The Importance of Sleep For Cyclists

Marc Lindsay
by Marc Lindsay
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The Importance of Sleep For Cyclists

Improving your performance is about more than just how much and how hard you train.

Whether it’s achieving a new personal record in a time trial, riding your first century or reducing your chances for injury, let’s take a look at why sleep could be the secret ingredient to your cycling success.

WHY CYCLISTS NEED SLEEP

Chronic sleep deprivation can have a big impact on how well your body recovers and adapts to strenuous workouts. Without sleep, hard training continues to wear your body down and make you more susceptible to injury instead of making you faster. This is because your muscles repair themselves when you rest.

In addition to recovery benefits, studies have also shown cyclists who get more sleep can ride longer before reaching exhaustion than cyclists of similar fitness levels who get less sleep per night. Sleep can also help you recover from the mental and psychological stress of training and other stress that occurs during your day, making you feel refreshed and more energized the following day.

WHAT A LACK OF SLEEP DOES TO YOUR BODY

While we know your body doesn’t recover as well when you don’t get enough sleep, it’s important to understand exactly what happens. Here are five side effects of sleep deprivation and the role they play in your cycling.

1

GROWTH HORMONES

If you follow the professional peloton, you’ve probably heard of human-growth hormone (HGH). In the doping world, cyclists use this to build muscle and recover quicker, enabling a high level of performance day after day. What you might not realize is this is actually produced naturally in the body, but you need to sleep to make it happen. The more you sleep, the greater the opportunity you’re giving your muscles and tissues to regenerate and get stronger.

2

MORE STRESS ON YOUR BODY

When hormone levels like cortisol are high, it can directly affect how quickly your muscle tissues repair and grow. For those who aren’t getting enough sleep, cortisol levels remain higher during the nighttime hours as compared to those getting 7–9 hours of sleep per night. This places more overall stress on the body, makes it harder for your muscles to recover and can be a factor in weight gain and injury.

3

CONCENTRATION AND REACTION TO OBSTACLES

While an hour or so less sleep per night might not seem like a big deal, over the course of a week, it makes a difference. When looking at reaction times, 4–5 fewer hours of sleep can affect how attentive you are, how well you’re able to concentrate and how quickly you react to obstacles thrown your way. Whether you’re riding in traffic or flying down a hill, getting enough sleep can help you be safer on the road.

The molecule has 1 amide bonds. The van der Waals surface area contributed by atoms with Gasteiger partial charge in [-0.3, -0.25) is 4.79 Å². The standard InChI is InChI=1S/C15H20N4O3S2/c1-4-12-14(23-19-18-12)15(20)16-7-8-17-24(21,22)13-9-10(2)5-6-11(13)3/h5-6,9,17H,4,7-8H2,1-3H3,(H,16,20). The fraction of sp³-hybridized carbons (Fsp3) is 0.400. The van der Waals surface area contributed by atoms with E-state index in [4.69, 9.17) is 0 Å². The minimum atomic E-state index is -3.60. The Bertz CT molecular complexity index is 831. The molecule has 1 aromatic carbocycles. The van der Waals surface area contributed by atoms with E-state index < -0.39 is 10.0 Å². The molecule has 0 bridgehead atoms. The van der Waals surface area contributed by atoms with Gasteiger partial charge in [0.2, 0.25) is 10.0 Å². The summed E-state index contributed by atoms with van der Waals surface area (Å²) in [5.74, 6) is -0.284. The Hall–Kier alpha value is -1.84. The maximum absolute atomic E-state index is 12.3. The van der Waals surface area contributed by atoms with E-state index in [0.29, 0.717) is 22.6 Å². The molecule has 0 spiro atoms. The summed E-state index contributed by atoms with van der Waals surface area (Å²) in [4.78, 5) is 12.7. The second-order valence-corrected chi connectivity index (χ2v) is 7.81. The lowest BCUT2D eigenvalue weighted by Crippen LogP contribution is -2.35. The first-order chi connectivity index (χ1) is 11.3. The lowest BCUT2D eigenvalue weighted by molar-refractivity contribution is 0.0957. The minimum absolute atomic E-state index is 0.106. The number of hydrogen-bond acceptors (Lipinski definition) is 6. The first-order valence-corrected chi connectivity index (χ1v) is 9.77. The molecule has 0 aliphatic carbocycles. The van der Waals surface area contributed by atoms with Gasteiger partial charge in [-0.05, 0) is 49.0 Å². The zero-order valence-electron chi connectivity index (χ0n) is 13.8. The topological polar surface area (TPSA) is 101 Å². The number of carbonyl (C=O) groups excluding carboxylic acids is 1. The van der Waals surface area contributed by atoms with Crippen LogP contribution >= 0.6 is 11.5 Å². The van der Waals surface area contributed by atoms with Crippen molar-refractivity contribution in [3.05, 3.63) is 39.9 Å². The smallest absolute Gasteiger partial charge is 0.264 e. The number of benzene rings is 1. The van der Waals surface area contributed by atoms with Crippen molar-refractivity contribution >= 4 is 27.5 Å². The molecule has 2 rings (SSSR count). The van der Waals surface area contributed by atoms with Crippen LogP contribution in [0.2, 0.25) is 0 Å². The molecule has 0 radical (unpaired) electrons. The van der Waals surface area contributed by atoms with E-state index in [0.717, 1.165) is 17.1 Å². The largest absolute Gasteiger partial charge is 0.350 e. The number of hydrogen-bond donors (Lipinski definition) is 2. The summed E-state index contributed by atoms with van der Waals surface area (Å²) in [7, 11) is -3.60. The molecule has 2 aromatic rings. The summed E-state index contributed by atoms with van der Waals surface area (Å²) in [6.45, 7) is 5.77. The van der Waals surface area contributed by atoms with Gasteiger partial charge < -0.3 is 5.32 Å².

4

DECREASED GLYCOGEN STORES

Glycogen is used by your muscles for energy when you ride. Because lack of sleep can affect insulin levels, your body will have a harder time storing glycogen. This hinders performance on long or high-intensity workouts by decreasing how efficiently your muscles work.

5

THE “TOO TIRED” FACTOR

When you don’t sleep, you feel tired. On the bike, this translates to less energy for working hard. One theory is your muscle fibers don’t work together quite as well. Another is when your brain is fatigued, it’s harder to push yourself to extreme limits. Whatever it is, you won’t be as fast unless you get enough sleep.

TIPS TO MAKE SURE YOU’RE GETTING ENOUGH SLEEP

If you get off track a few nights during the week, sleeping in for two consecutive days during the weekend can help get your body back on track.

To make sure you’re getting enough quality sleep each night, use these easy tips:

  • Consider a fitness tracker to monitor your sleep. Many of today’s models not only track the number of hours you sleep, but also how much deep sleep you get.
  • Monitor your heart rate variability. This can help you determine if you’ve recovered enough during the night to handle another day of intense training or whether you’d be better off with an additional day of rest.
  • Get on a schedule. Going to bed and waking up at the same time puts your body on a schedule, making it easier to fall asleep and wake up.
  • Avoid excess alcohol and caffeine. This can affect sleep cycles and cause you to wake up more frequently, especially in the hours before bed.
  • Try relaxation techniques before heading to bed. Readingyoga and breathing exercises can relax the body and mind and make getting quality sleep a little easier.

About the Author

Marc Lindsay
Marc Lindsay

Marc is a freelance writer based in Scottsdale, Arizona. He holds a master’s degree in writing from Portland State University and is a certified physical therapy assistant. An avid cyclist and runner of over 20 years, Marc contributes to LAVA, Competitor and Phoenix Outdoor magazines. He is the former cycling editor for Active.com.

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